My conception of who makes a good political candidate is changing, and fast. Until recently, there were certain people and certain positions I could never support. Candidates could not be evangelical Christians if they wanted my vote. They had to be pro-choice purists and for extensive gun control. No compromise was possible on these issues–and on others.
That’s all a luxury that, today, I am giving up. At least for now.
“Government is the art of compromise.” That line is attributed to William Gladstone and we often think of it, if we agree with it, as what politicians do, not what we need to be doing as we select them for office. Recently, most Americans seem to have decided they want nothing to do with compromise on any level, not in their own voting and not in what the politicians do in office.
“Hold the line,” we yell, and turn away with disgust when the people we supported bow to the realities of governing and compromise.
This has gotten worse since the rise of the Tea Party. By gaming the primary system in corrupt (gerrymandered) districts, the Tea Party managed to elect quite a few candidates with minority views, often because the rift between Republicans and Democrats has become so wide that many voters had become unwilling to vote for anyone from the other party. Once elected, those candidates have to toe the Tea Party line or risk being ‘primaried’ out of office themselves.
The reality is that our Congressional districts (along with the primary system) themselves now promote the success of ideologically pure candidates who can draw support in primaries where the few voters tend to be activists and ideologues. In some cases, this leads to defeat when the district itself is not dominated by one party or the other. In others, it gives added power to the far right, in particular (the gerrymandering is most egregious in Republican states, though Democratic hands are also dirty).
We on the left cannot counter this, not immediately, through the same strategy. It took years (and a great deal of Koch brothers money) for Republicans to come to dominate state governments; it would take another generation for Democrats to wrest control in the same fashion. The crisis in the United States is immediate and change needs to begin this coming November. If it doesn’t, the voice of the majority (Trump, remember, was elected with a minority of the total votes) will continue to diminish.
Working within a system stacked against us, only a plan that can turn that system from the intentions of those who created it can succeed. The Republicans in Congress walk in lockstep behind the president not because he is popular but because he is popular enough in the right places to win. They have been winning under the current corrupt system and expect to continue to, for they also expect Democrats to continue doing what they have been doing for a generation, choosing candidates based on the national stage, not the local.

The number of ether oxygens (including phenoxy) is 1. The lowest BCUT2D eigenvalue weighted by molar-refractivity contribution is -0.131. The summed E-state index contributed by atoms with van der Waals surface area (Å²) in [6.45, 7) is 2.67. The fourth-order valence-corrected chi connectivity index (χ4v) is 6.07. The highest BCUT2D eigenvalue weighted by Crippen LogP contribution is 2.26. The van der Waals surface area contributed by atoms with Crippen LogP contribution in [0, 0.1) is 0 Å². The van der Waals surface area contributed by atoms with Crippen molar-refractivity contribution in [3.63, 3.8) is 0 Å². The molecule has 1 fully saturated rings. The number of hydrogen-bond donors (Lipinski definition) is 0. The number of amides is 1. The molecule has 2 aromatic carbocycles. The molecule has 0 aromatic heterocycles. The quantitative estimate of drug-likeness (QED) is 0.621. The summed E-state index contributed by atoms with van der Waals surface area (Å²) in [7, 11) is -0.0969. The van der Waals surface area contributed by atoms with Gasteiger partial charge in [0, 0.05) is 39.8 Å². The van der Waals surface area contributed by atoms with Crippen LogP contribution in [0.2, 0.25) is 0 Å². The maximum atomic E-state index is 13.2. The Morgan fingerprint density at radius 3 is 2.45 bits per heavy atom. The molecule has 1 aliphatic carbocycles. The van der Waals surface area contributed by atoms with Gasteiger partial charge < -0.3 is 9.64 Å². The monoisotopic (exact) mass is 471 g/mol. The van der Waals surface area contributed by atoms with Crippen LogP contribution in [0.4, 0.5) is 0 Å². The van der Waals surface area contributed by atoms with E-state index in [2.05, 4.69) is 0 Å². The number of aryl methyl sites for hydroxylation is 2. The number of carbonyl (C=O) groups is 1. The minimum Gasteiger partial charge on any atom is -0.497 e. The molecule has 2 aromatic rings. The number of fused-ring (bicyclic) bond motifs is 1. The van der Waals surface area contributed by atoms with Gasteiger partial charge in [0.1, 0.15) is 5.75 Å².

That’s what the Democrats need to change.
In each Congressional district, candidates need to be found who can appeal to a majority–and not a majority concocted through schemes dependent on low voter turnout in primaries, where it is assumed that the party supporters will later fall in line. That has worked for Republicans but it will not (because of gerrymandering) work for Democrats.
The party has to stop looking for candidates who can win primaries but for those who can win general elections. The party has to stop looking for candidates who fall in line with national leaders on issues but finding instead candidates who reflect their constituency–but who are willing to work with others in the party for the good of the nation. The party has to stop looking at ideology and to start looking at ability to compromise.
The ‘big tent’ of the Democratic Party has to become real, or Republicans are going to maintain control of both the House and the Senate and Trump will be in a good position for re-election in 2020–and our very democracy may falter.
We need to generate a new kind of activism that can bring out voters in primaries, one based on restoring common-sense governance to the country. For me, that means calling myself a ‘practical Democrat’ rather than a ‘progressive Democrat.’ It also means putting much of my progressive agenda on hold–at least until the current crisis is over.
And crisis it is. The very foundations of the United States are under attack by an administration more dedicated to its leader than to the rule of law. We are not going to resolve this crisis by refusing to compromise with others who also want to retain the system of government that has served us for over two centuries but who have different opinions on various other issues.
In times of crisis, we must both narrow our focus and broaden our base. The focus today needs to be on electoral victory; the base needs to be all of us whose vision of America is based in the history of our nation and not simply those who always agree with us.